But one thing remains constant for those of us in the northern hemisphere: despite its burning heat, the sun is waning. We must not forget that a harvest festival is also a recognition that sacrifice and death are essential parts of the wheel of life. Wicca, as distinct from most mainstream religions, acknowledges the full cycle of life as sacred. Death and darkness are as important as life and light. There cannot be one without the other.

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Posted by on in Culture Blogs
Knowing You're Right

More drama has surfaced within wider Pagan community within recent weeks, particularly within the blogosphere between “polytheists” and “humanists”. I put those terms in quotes to blanket a lot of people under them, and because after all I’ve read regarding either camp, I’m not sure I understand what those terms really mean anymore.

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  • Peter Beckley
    Peter Beckley says #
    Sorry it took me so longer to reply, thank you all for your comments. I'm not sure what the path ahead looks like, but one thing s
  • aought
    aought says #
    I've always thought of myself as Heathen. Pagan works too, though I do get tired of explaining that I do not consider myself a Wit
  • aought
    aought says #
    It is sad to see the Pagan community aping the Abrahamic sects. Per the dictionary definition, Pagan or Heathen refers to those wh

Here in my part of the South, public rituals are few and far between, so I'm happy to participate in any of them. Regardless of what one might think about the effectiveness of an open public ritual, there is something to be said for the energy of being in a large circle of people who believe in the Goddess and the sacredness of the Earth. It is fortifying, especially when it so often seems like we Pagans are lone islands in a sea of Christianity.
However, public rituals can be challenging. You are working with, potentially, a lot of people of different experience levels and beliefs. As a priest or priestess, your challenge is to get all these people’s energy and focus together in a harmonious way. It takes equal parts stagecraft and intuition to pull it off successfully.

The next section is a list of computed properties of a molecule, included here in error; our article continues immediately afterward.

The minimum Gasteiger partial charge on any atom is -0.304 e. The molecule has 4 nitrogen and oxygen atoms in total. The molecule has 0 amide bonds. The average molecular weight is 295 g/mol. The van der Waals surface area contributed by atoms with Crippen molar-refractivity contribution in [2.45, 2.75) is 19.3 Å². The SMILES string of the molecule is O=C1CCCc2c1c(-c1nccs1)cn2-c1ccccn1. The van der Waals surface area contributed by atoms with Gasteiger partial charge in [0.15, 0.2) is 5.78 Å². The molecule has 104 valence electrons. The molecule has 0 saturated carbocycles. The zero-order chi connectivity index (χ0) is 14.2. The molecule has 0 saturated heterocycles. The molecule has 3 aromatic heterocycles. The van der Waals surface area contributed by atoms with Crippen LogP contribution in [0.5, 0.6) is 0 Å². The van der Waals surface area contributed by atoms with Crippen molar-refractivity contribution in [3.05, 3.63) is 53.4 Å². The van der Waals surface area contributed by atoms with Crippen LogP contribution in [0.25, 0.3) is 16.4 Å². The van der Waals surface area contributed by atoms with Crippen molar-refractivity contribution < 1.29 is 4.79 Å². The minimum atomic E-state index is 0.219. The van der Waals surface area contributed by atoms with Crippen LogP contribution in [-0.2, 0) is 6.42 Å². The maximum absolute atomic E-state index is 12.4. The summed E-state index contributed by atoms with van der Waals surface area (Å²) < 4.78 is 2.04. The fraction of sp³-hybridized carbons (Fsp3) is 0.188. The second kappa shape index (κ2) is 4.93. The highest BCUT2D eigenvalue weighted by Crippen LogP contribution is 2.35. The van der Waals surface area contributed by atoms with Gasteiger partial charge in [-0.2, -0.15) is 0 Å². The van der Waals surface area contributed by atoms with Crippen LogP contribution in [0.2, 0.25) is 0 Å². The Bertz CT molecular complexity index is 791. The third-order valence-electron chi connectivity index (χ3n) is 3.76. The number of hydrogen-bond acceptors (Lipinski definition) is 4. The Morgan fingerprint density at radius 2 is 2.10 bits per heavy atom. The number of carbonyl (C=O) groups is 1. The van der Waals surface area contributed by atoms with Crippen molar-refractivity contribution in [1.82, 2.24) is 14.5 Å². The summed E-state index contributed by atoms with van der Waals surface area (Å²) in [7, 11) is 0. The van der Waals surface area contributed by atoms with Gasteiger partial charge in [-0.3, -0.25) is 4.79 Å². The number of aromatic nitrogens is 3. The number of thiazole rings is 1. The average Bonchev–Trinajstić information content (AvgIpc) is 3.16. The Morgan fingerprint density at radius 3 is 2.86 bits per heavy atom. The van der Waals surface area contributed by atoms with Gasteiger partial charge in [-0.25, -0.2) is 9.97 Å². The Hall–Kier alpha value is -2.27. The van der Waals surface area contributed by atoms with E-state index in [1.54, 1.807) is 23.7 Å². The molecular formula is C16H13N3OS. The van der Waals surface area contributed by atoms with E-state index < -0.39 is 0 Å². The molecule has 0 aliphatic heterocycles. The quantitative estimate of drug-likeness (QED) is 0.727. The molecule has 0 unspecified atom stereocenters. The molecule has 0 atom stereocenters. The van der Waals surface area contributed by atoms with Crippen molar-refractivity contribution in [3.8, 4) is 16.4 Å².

In my belief system, worship (including ritual) is participatory; standing around listening to one person call the quarters, invoke the God and Goddess, lead the Work, and dismiss the circle feels no different from attending a play. If I didn't participate in anything, I leave feeling disappointed and unsatisfied. As Amber K states in her invaluable book, "Covencraft," ritual "should be creative, transformative, awakening, and energizing."
It takes the work of several people to pull off properly. This is not usually a problem in my private circles, where everyone has enough knowledge and experience to jump in and lead any part of a ritual. But public rituals, as I said, include people who may have no idea what any of this is about. So my advice is to include as many experienced priests and priestesses in both the planning and the execution, so “newbies” can see the collective nature of our worship (plus it’s less work for one person).
First, however, the intention for the ritual must be clear. It seems as if this should go without saying, but many of the public rituals I’ve participated in did not have an explicit purpose. It is impossible to bring everyone’s focus together if no-one knows what they are supposed to be focusing on. Are you blessing and dedicating a sacred space? Celebrating a rite of passage? Honoring the cycles of the earth? Be clear in your intention, and state that intention at the beginning of the ritual.
Like any group effort, a ritual needs a leader, or at least a manager. That is the role of the High Priest or Priestess. Like a stage director, s/he holds and focuses the group’s attention and energy. S/he explains (briefly) each part of the ritual for the benefit of any newbies. S/he determines, using intuition, when the group is ready to move from one section to the next, neither rushing nor holding back the group’s energy.
Having someone else call the quarters isn’t a necessity, but I think it adds to the energy of the circle and gives more people the chance to participate. If possible, try to get volunteers ahead of time, and if they are experienced enough to invoke without a script, so much the better. Whoever calls the quarters and/or casts the circle, they must have enough knowledge and experience to create a strong boundary; public spaces are by definition more open and unprotected than private ones.
This brings me to guardians. If your ritual is held in a public space, it can be hard to ensure the physical boundaries of the circle are respected. People wander in late. Curious onlookers want to poke their noses in. The guardian or guardians stand outside the circle to protect its boundary, politely but firmly turning those away who would disrupt it. These can be the same people who called the quarters, or not. Because their attention is focused on the exterior of the circle, they can’t really participate in the ritual beyond this role.